First, I think the article, many of those who are commenting and myself agree that the results of public funded University research a) is more powerful when shared and b) should not be patented. So we come to the same conclusion. But I prefer to get there w/o "throwing the baby out with the bathwater".
Patents, in the commercial world, are indeed highly correlated with R&D funding and, therefore are a viable metric for commercial innovation. A patent is, by definition, a mechanism for sharing. Many many patents are improvements on "existing art". Because enterprise is motivated by the opportunity for profit, the existence of "prior art" (patents) is not a deterrent but just another element in the businss equation. Companies recognize the likelhood of infringment while in robust pursuit of similar product development goals and decide to come to the table to reach agreement on the exchange value of a cross-license. They are then able to practice one anothers patents and move forward, competing and innovating.
The publicly funded (University) model for R&D should not even intersect with the Constitutional notion of patent protection. If we could see this, we could stop bashing the patent system an focus attention on improving models, metrics and incentives for colloboration among Universities that would elevate the practice to a more effective level.
We are all free to make whatever choices we decide. If giving away your works brings you satisfaction, have at it. There are plenty of hobbies, clubs, resume fillers, marketing feelers and other forms of hopeful reciprocity. No company ever invests without a business plan. Sometimes "goodwill", open source, open standards and the like become a less tangible component but they serve a purpose that supports the business.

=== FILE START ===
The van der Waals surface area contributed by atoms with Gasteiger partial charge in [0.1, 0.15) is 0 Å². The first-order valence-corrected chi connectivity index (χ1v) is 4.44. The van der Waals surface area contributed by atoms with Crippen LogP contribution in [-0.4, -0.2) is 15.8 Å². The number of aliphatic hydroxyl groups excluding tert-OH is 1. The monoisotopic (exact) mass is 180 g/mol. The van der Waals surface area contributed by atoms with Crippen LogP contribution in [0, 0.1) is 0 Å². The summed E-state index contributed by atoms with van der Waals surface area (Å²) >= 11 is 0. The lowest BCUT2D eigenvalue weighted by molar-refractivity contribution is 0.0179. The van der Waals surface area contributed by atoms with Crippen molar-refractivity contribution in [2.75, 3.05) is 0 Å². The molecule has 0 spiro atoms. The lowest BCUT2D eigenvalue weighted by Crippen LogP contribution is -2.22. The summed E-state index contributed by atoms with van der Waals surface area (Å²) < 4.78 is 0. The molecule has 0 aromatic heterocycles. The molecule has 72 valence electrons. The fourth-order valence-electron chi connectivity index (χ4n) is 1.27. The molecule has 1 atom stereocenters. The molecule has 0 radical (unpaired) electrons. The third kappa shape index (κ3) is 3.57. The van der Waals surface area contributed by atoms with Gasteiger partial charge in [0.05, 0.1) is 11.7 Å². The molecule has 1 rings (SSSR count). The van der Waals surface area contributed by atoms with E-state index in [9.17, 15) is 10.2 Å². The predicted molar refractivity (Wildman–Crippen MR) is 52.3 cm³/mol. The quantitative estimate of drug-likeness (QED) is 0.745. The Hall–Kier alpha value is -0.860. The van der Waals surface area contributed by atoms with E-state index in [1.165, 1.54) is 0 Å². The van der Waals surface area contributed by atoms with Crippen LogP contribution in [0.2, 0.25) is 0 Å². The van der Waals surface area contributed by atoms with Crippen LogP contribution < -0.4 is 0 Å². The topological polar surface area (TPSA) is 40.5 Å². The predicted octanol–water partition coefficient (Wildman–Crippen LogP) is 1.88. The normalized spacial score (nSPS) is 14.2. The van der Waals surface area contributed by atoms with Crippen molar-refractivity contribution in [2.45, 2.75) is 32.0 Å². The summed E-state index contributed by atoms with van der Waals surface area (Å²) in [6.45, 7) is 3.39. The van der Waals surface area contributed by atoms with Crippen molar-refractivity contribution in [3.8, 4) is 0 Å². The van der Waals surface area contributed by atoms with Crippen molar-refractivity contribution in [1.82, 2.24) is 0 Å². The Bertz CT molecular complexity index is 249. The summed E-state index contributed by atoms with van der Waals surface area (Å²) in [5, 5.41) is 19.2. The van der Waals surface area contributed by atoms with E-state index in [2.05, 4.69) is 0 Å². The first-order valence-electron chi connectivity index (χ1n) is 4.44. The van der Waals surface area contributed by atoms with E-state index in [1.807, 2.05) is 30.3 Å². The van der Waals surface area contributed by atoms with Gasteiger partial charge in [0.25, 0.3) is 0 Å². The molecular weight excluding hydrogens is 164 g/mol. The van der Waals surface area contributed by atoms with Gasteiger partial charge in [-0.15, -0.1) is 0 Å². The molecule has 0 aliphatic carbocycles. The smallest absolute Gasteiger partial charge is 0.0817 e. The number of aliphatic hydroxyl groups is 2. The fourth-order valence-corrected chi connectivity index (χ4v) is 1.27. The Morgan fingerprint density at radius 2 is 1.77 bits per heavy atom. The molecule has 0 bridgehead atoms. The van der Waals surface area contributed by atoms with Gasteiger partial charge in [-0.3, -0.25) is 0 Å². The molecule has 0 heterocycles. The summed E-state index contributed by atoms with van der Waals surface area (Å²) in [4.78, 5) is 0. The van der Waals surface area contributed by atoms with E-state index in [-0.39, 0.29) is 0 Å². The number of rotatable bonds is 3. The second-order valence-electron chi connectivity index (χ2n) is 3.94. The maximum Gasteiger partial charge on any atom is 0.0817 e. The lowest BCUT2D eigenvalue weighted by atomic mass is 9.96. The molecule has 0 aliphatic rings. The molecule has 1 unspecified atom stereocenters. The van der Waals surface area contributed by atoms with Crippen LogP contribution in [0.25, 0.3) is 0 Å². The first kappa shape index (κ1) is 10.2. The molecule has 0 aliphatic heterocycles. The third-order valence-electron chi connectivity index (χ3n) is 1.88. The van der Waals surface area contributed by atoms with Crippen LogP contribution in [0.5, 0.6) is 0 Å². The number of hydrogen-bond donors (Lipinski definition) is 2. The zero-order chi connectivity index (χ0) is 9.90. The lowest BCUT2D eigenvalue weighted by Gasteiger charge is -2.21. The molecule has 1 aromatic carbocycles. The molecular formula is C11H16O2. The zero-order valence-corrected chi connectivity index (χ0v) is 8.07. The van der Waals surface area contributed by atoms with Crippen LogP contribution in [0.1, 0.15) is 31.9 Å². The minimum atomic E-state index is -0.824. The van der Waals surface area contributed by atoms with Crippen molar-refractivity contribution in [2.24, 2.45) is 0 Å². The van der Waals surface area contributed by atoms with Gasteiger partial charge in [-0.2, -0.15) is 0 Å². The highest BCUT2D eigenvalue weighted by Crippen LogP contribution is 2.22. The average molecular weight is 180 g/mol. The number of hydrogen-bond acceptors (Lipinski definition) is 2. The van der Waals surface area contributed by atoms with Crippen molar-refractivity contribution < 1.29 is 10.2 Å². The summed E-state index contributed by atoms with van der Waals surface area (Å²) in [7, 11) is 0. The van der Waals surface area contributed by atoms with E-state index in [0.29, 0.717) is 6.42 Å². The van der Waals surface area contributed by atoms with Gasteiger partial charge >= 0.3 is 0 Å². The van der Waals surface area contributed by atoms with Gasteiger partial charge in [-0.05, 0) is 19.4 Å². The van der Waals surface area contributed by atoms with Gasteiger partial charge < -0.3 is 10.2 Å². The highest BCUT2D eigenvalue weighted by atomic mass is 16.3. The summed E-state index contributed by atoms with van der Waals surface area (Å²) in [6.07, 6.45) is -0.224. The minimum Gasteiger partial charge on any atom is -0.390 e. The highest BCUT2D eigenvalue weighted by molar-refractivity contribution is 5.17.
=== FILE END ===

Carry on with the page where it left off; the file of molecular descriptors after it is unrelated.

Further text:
I think patent bashing is misguided. I think the conversation is really about public vs private funding for innovation. I don't think there is any question, in the private sector, patents are a good tool for protecting and, therefore, a good metric for innovation. Segmenting the use of public funding for research vs aid programs vs infrastructure etc is a completely different topic. The two got crossed when Universities began filing patents, which was a slippery slope.
Still don't get it. Show me a commercial environment where R&D spending is not highly correlated with numbers of patents filed. Doubt you'll find one anywhere. If your point is that public University R&D is not (should not be) correlated with patents, again, no argument from me. Public institutions carving off such assets should be illegal in my opinion. Still sounds like your point is that a better model for innovation is public funding vs commercial. Why not encourage both? If you agree but feel we are lacking a good metric for innovation stemming from public funding... I think I finally see your point (and probably agree). I stand by my position that, in the commercial world, patent do encourage innovation and form a decent metric as well.
We probably all know that Article I, Section 8, Clause 8 of the US Constitution established patent and copyright …
“To promote the Progress of Science and useful Arts, by securing for limited Times to Authors and Inventors the exclusive Right to their respective Writings and Discoveries.”